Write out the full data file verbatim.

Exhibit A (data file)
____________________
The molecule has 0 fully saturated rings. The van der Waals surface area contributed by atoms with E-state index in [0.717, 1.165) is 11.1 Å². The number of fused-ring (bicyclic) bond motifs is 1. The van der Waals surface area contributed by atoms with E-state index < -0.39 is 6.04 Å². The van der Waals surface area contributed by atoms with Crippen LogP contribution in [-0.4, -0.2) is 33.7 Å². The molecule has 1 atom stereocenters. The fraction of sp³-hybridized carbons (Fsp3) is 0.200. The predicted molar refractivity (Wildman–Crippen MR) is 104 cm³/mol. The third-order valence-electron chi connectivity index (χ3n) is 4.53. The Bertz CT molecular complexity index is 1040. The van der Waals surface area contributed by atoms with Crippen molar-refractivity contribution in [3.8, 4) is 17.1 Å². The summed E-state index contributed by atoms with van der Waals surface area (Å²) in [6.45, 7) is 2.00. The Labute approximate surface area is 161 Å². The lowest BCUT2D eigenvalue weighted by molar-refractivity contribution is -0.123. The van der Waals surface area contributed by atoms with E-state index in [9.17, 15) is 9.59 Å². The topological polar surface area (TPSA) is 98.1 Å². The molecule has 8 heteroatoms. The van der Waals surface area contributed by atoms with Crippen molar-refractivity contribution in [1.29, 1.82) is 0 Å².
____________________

The molecule has 0 fully saturated rings. The van der Waals surface area contributed by atoms with E-state index in [0.717, 1.165) is 11.1 Å². The number of fused-ring (bicyclic) bond motifs is 1. The van der Waals surface area contributed by atoms with E-state index < -0.39 is 6.04 Å². The van der Waals surface area contributed by atoms with Crippen LogP contribution in [-0.4, -0.2) is 33.7 Å². The molecule has 1 atom stereocenters. The fraction of sp³-hybridized carbons (Fsp3) is 0.200. The predicted molar refractivity (Wildman–Crippen MR) is 104 cm³/mol. The third-order valence-electron chi connectivity index (χ3n) is 4.53. The Bertz CT molecular complexity index is 1040. The van der Waals surface area contributed by atoms with Crippen molar-refractivity contribution in [3.8, 4) is 17.1 Å². The summed E-state index contributed by atoms with van der Waals surface area (Å²) in [6.45, 7) is 2.00. The Labute approximate surface area is 161 Å². The lowest BCUT2D eigenvalue weighted by molar-refractivity contribution is -0.123. The van der Waals surface area contributed by atoms with E-state index in [9.17, 15) is 9.59 Å². The topological polar surface area (TPSA) is 98.1 Å². The molecule has 8 heteroatoms. The van der Waals surface area contributed by atoms with Crippen molar-refractivity contribution in [1.29, 1.82) is 0 Å².